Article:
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Health care – not a ‘system’ but an Industry.

To say we have a “health care system” is laughable; we actually have is a disconnected bunch of stakeholders who all view health care and the financing thereof through their own distinct lens.  There’s a:

  • heavy emphasis on profit and personal/corporate gain from individuals and organizations ‘serving’ the health care needs of Americans,
  • all subject to direction and oversight by an increasingly overburdened regulatory infrastructure that in turn is
  • directed by legislators who are often beholden to those
  • folks making a living off the “system”.

Any wonder it’s completely screwed up?

Yet we often lose track of these central challenges when thinking about/developing solutions to problems in health care delivery and financing.  Quoting Chris Brigham, M.D, “Many of the challenges we face in workers’ compensation are the results of flawed processes and wrong incentives – that drive certain behaviors – ultimately harming injured workers and society”.

There are a couple resources that help bring things back into focus.

First is the film, Escape Fire: The Fight to Rescue American Healthcare” This is a terrific documentary of a medical industry – not system – with profit-driven, rather than patient-driven care.  It has played on CNN several times during the past month and is available on ITunes and as a DVD.   Our health care costs are approaching 20% of our gross domestic product. We spend $300 billion on pharmaceutical drugs – almost as much as the rest of the world combined. 65% of Americans are overweight and 75% of healthcare costs are spent on preventable diseases that are the major causes of disability and death in our society. It is inexcusable. 

The second is an insightful article “Chronic Pain: Fundamental Scientific Considerations, Specifically for Legal Claims” by Robert J. Barth, PhD which was the lead article in the January / February 2013 issue of the AMA Guides Newsletter.  Barth’s article is an in-depth discussion of evidence and scientific findings indicating eligibility for compensation is the domi­nant factor for chronic pain claims.

With chronic pain the reef on which the ship of workers comp is increasingly likely to founder, Barth’s piece is well worth the read.  The key sentence – Barth quoting from a speech given by the author of a study on back pain – is this:

“Minor trauma was only associated with serious low back pain in a compensation setting.” [emphasis added]

Barth – “None of the surveyed participants who were NOT eligible for compensation developed serious low back pain after minor trauma.”

And there you have it: unequivocal evidence that there’s a huge amount of “secondary gain” driven medical care.

What does this mean for you?

Anyone who thinks there are simple answers to our health care mess is a simpleton. 


2 thoughts on “Health care – not a ‘system’ but an Industry.”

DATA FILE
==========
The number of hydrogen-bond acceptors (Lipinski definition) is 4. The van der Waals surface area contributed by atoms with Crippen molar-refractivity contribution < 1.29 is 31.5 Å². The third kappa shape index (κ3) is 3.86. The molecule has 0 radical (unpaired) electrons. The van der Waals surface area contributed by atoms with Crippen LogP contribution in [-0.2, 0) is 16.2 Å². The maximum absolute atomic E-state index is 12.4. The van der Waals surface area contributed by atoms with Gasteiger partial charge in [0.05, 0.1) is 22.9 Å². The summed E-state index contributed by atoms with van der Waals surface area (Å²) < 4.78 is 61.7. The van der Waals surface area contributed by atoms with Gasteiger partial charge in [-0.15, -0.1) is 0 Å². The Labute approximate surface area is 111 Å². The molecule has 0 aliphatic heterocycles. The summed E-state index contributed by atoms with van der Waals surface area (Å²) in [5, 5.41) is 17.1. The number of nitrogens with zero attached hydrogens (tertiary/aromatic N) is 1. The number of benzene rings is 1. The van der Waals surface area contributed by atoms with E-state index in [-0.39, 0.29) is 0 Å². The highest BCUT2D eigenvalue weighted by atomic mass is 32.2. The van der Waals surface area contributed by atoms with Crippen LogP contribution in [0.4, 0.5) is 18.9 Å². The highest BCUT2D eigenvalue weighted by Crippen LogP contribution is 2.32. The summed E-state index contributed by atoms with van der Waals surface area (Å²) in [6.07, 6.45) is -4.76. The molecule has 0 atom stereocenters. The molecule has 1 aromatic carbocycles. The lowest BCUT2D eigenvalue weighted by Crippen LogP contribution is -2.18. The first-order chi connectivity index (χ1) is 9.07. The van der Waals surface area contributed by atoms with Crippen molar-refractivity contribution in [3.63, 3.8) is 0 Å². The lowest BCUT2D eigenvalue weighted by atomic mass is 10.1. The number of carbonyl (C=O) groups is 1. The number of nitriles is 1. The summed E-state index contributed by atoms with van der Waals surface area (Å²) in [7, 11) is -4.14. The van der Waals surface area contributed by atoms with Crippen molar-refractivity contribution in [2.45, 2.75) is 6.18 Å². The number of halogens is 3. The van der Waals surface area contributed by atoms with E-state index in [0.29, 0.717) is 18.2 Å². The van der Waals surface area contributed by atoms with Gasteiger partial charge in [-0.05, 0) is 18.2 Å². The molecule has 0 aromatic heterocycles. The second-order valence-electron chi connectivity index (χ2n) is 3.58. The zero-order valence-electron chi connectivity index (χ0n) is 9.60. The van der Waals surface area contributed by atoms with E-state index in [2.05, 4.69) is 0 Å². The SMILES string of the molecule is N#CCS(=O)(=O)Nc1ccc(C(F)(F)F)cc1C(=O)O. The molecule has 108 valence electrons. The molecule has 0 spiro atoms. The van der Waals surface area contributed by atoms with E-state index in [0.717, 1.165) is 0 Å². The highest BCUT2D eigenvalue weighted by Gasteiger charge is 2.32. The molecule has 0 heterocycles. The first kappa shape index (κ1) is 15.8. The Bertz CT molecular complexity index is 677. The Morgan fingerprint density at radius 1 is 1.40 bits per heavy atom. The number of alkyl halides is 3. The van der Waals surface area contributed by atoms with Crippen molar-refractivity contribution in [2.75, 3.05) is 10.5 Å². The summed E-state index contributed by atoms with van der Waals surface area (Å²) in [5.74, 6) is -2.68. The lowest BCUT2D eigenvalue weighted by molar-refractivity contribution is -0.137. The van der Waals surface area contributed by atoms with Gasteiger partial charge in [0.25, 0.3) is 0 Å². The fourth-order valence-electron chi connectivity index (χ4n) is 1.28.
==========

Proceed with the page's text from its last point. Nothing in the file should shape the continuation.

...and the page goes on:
1. This is exactly right. I have been on several panels over the past few years on the topic of ‘health care reform’ and every time I start out saying we should bar the use of the word ‘system’ when discussing health care financing and delivery in the United States. The problem if you start with the notion there is a system or systems is that it leads to policymakers and others trying to apply concepts that only work if there is truly some semblance of a system. This is one of the reasons that neither the folks supporting PPACA nor the opponents advocating a ‘market’ are really ‘fixing’ the issues of health care financing and delivery.

  2. You are right on target with this one Joe. My recent blog “The De-Evolution of Claims Management” and the graphic about sums it up (see:

    Indeed, we don’t have a system today. Over the past couple decades the claims role transitioned from a process of managing disability and indemnity to managing a very sophisticated medical process. Unfortunately, rather than evolving the technologies in response to the complexities of the environment, the industry responded by scaffolding applications onto the old legacy technologies. These concoctions of technologies offer efficient applications, but they have a limited scope and cannot communicate with one another. Subsequently, the systems have become bloated with inefficient and ineffective workflows. The overall claims management process has suffered and it can no longer offer a satisfactory client experience.

    Albert Einstein wrote: “Any intelligent fool can make things bigger, more complex, and more violent. It takes a touch of genius — and a lot of courage — to move in the opposite direction.” If we want to begin addressing the issue we need to begin taking steps that call into question the way the industry does business today. There’s a need for much more transparency and interoperability.

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Joe Paduda is the principal of Health Strategy Associates



A national consulting firm specializing in managed care for workers’ compensation, group health and auto, and health care cost containment. We serve insurers, employers and health care providers.



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